On the Calendar of Saints, we remembered John as apostle and gospel writer on Thursday; his feast day is December 27. In the Daily Office readings for his commemoration we heard from the Prophet Isaiah:

Thus says the Lord, the King of Israel
and his Redeemer, the Lord of hosts:
I am the first and I am the last;
besides me there is no god.
Who is like me? Let them proclaim it,
let them declare and set it forth before me.
Who has announced from of old the things to come?
Let them tell us what is yet to be.
Do not fear, or be afraid;
have I not told you from of old and declared it?
You are my witnesses!
Is there any god besides me?
There is no other rock; I know not one.
(Isaiah 44:6-8, NRSV)

Isaiah’s prophecy in the reading for John’s feastcay, underscores John’s Gospel. Isaiah, speaking on God’s behalf, demands communication from other gods who would seek to supplant the Almighty: “Let them proclaim . . . let them declare . . . who has announced? . . . let them tell.” And God reminds us that God is a communicator: “Have I not told you from of old and declared it?” Our God is a God who communicates, who is in relationship with his people, who comes among them to speak and to listen. The other gods are nothing but mute idols.

Or, at least, in Isaiah’s time, they were. Have you watched any TV the past few days? There are as many advertisements now as there were before Christmas. They are sprinkled among “new” stories of post-Christmas sales, politics, and “the fiscal cliff”. They come every 13 minutes as we watch programs and movies in which brand-name consumer goods are strategically placed on the set or used by the characters. The gods of greed and consumption are communicating most loudly; the objects of modern worship are promoting themselves wantonly.

But are they listening? Do these gods hear the cries of the poor and homeless? Do these idols listen to the moans of the hungry and the sick? Do these objects demanding our devotion pay heed to the needs of those who have no resources, who cannot pay homage in their temples of commerce?

These are gods for whom communication is one-way. They tell of themselves and they expect their worshipers to come . . . come and buy, come and consume, come and be consumed. But they do not listen. They do not listen anymore than the idols of the nations against which Isaiah prophesied. Only one God listens. Only God the Word who became incarnate in that Baby celebrated in Luke’s sweet story . . . only the God who communicates, who “became flesh and lived among us” . . . only the God who communicates, who is still speaking, listens to us. The God who communicates wants to listen to us, wants to hear from us; God would love to hear from us!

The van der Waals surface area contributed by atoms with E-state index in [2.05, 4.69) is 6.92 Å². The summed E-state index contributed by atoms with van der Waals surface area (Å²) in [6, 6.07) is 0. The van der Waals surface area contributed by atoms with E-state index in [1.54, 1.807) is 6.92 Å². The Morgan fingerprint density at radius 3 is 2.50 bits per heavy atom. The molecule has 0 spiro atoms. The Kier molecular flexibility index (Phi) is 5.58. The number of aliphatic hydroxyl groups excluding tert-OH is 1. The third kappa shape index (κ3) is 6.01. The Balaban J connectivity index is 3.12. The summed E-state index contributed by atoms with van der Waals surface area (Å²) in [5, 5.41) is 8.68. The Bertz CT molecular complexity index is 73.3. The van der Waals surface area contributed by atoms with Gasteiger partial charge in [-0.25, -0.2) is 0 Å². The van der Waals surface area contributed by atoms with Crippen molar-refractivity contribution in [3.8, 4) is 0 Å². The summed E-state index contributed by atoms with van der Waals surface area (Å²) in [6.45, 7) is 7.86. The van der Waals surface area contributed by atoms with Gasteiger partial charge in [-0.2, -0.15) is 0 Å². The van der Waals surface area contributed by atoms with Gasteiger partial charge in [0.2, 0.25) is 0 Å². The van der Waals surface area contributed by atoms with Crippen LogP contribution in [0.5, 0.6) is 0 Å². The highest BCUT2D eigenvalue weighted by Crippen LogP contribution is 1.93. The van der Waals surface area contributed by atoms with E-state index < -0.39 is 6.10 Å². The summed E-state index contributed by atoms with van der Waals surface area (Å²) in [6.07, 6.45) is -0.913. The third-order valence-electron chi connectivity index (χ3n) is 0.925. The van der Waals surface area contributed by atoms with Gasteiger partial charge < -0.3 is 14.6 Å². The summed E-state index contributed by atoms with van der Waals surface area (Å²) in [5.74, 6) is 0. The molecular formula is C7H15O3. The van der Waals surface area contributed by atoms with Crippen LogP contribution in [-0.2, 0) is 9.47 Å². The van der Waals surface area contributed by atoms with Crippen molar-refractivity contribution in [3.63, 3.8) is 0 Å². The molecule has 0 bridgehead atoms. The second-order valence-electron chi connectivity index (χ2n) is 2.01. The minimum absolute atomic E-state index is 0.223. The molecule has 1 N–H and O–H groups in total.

“In the beginning was the Word, and the Word was with God, and the Word was God. . . . . And the Word became flesh and dwelt among us.” God spoke the redeeming word and guaranteed our salvation, and we must respond. The God who communicates is calling. The Baby in the manger is a two-year old handing us a telephone . . . . and when a two-year old hands you a telephone, you answer it! You cannot wait till the world is sane! Answer the phone and “Rejoice! Rejoice!”

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A request to my readers: I’m trying to build the readership of this blog and I’d very much appreciate your help in doing so. If you find something here that is of value, please share it with others. If you are on Facebook, “like” the posts on your page so others can see them. If you are following me on Twitter, please “retweet” the notices of these meditations. If you have a blog of your own, please include mine in your links (a favor I will gladly reciprocate). Many thanks!

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Father Funston is the rector of St. Paul’s Episcopal Church, Medina, Ohio.

My Day in Wales (Postcript)

I should probably make mention of the fact that on my return to Hay-on-Wye I spent a couple of hours wandering through a few of the several book stores in this town, which is famous for the used book trade. I saw lots and lots of books, so many that even I, bibliophile that I am, was overwhelmed. I’m quite proud of the fact that I didn’t buy a single one! That’s saying a lot for a man who, I’m quite sure, has never before entered a bookstore without leaving with at least one purchase! It’s a fun town, though, if you’re into books. And it has some good restaurants – I recommend The Blue Boar for local fare and Red Indigo for really fine Indian cuisine.

My Day in Wales (Part 3)

This post concludes the tale of this day begun in Part 1 and continued in Part 2.

Llanthony Priory was a monastery of Augustinian Canons nine miles south of Hay-on-Wye. St. David is said to have lived in the area as a hermit, but this tradition lacks confirmation.